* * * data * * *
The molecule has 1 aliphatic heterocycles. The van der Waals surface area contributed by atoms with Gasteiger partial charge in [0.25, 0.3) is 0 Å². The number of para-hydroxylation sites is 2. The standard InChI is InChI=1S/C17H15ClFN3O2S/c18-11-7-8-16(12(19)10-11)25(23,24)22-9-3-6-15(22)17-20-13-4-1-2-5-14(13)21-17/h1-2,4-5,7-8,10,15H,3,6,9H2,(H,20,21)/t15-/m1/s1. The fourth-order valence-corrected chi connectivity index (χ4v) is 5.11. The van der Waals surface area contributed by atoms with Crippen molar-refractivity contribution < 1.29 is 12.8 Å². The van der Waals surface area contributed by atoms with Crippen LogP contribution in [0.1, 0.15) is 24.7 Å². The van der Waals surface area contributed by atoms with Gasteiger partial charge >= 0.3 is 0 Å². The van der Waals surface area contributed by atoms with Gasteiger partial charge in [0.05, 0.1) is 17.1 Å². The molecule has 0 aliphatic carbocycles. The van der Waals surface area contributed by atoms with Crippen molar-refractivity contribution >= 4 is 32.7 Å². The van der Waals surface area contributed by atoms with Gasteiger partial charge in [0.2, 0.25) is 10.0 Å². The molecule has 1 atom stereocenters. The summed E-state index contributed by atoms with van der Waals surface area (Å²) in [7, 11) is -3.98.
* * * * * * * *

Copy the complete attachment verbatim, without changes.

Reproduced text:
The molecule has 1 aliphatic heterocycles. The van der Waals surface area contributed by atoms with Gasteiger partial charge in [0.25, 0.3) is 0 Å². The number of para-hydroxylation sites is 2. The standard InChI is InChI=1S/C17H15ClFN3O2S/c18-11-7-8-16(12(19)10-11)25(23,24)22-9-3-6-15(22)17-20-13-4-1-2-5-14(13)21-17/h1-2,4-5,7-8,10,15H,3,6,9H2,(H,20,21)/t15-/m1/s1. The fourth-order valence-corrected chi connectivity index (χ4v) is 5.11. The van der Waals surface area contributed by atoms with Crippen molar-refractivity contribution < 1.29 is 12.8 Å². The van der Waals surface area contributed by atoms with Crippen LogP contribution in [0.1, 0.15) is 24.7 Å². The van der Waals surface area contributed by atoms with Gasteiger partial charge >= 0.3 is 0 Å². The van der Waals surface area contributed by atoms with Gasteiger partial charge in [0.05, 0.1) is 17.1 Å². The molecule has 0 aliphatic carbocycles. The van der Waals surface area contributed by atoms with Crippen molar-refractivity contribution >= 4 is 32.7 Å². The van der Waals surface area contributed by atoms with Gasteiger partial charge in [0.2, 0.25) is 10.0 Å². The molecule has 1 atom stereocenters. The summed E-state index contributed by atoms with van der Waals surface area (Å²) in [7, 11) is -3.98.